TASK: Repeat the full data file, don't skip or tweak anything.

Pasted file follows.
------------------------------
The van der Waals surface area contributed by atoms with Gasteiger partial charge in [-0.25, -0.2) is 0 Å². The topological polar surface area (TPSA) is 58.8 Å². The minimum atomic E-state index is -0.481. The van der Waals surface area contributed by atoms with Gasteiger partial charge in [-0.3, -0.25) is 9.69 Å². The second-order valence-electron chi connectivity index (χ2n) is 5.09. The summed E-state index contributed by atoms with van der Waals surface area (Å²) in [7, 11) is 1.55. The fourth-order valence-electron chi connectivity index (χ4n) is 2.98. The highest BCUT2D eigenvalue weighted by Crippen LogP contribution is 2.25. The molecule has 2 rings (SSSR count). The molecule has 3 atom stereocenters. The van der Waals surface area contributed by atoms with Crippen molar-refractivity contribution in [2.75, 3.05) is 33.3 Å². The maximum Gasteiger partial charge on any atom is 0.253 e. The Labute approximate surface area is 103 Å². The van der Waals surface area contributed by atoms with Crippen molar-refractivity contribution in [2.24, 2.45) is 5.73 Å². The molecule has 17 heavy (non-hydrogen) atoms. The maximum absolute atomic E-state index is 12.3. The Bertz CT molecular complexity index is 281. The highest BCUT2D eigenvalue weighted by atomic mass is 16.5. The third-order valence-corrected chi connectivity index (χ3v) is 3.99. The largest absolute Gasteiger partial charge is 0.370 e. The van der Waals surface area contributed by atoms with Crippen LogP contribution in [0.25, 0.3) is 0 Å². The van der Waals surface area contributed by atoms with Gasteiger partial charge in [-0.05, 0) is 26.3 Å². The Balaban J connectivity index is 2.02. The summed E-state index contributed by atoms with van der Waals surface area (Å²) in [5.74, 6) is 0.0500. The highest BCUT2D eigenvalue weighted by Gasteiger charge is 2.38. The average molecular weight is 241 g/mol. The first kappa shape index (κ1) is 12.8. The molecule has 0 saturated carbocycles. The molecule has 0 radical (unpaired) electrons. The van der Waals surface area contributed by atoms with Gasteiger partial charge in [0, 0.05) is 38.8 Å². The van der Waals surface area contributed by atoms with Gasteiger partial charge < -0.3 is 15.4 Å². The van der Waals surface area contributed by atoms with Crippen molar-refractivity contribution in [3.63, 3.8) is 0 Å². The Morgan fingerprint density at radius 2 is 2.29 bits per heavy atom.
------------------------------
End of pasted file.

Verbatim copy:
The van der Waals surface area contributed by atoms with Gasteiger partial charge in [-0.25, -0.2) is 0 Å². The topological polar surface area (TPSA) is 58.8 Å². The minimum atomic E-state index is -0.481. The van der Waals surface area contributed by atoms with Gasteiger partial charge in [-0.3, -0.25) is 9.69 Å². The second-order valence-electron chi connectivity index (χ2n) is 5.09. The summed E-state index contributed by atoms with van der Waals surface area (Å²) in [7, 11) is 1.55. The fourth-order valence-electron chi connectivity index (χ4n) is 2.98. The highest BCUT2D eigenvalue weighted by Crippen LogP contribution is 2.25. The molecule has 2 rings (SSSR count). The molecule has 3 atom stereocenters. The van der Waals surface area contributed by atoms with Crippen molar-refractivity contribution in [2.75, 3.05) is 33.3 Å². The maximum Gasteiger partial charge on any atom is 0.253 e. The Labute approximate surface area is 103 Å². The van der Waals surface area contributed by atoms with Crippen molar-refractivity contribution in [2.24, 2.45) is 5.73 Å². The molecule has 17 heavy (non-hydrogen) atoms. The maximum absolute atomic E-state index is 12.3. The Bertz CT molecular complexity index is 281. The highest BCUT2D eigenvalue weighted by atomic mass is 16.5. The third-order valence-corrected chi connectivity index (χ3v) is 3.99. The largest absolute Gasteiger partial charge is 0.370 e. The van der Waals surface area contributed by atoms with Crippen LogP contribution in [0.25, 0.3) is 0 Å². The van der Waals surface area contributed by atoms with Gasteiger partial charge in [-0.05, 0) is 26.3 Å². The Balaban J connectivity index is 2.02. The summed E-state index contributed by atoms with van der Waals surface area (Å²) in [5.74, 6) is 0.0500. The highest BCUT2D eigenvalue weighted by Gasteiger charge is 2.38. The average molecular weight is 241 g/mol. The first kappa shape index (κ1) is 12.8. The molecule has 0 saturated carbocycles. The molecule has 0 radical (unpaired) electrons. The van der Waals surface area contributed by atoms with Gasteiger partial charge in [0, 0.05) is 38.8 Å². The van der Waals surface area contributed by atoms with Gasteiger partial charge < -0.3 is 15.4 Å². The van der Waals surface area contributed by atoms with Crippen molar-refractivity contribution in [3.63, 3.8) is 0 Å². The Morgan fingerprint density at radius 2 is 2.29 bits per heavy atom.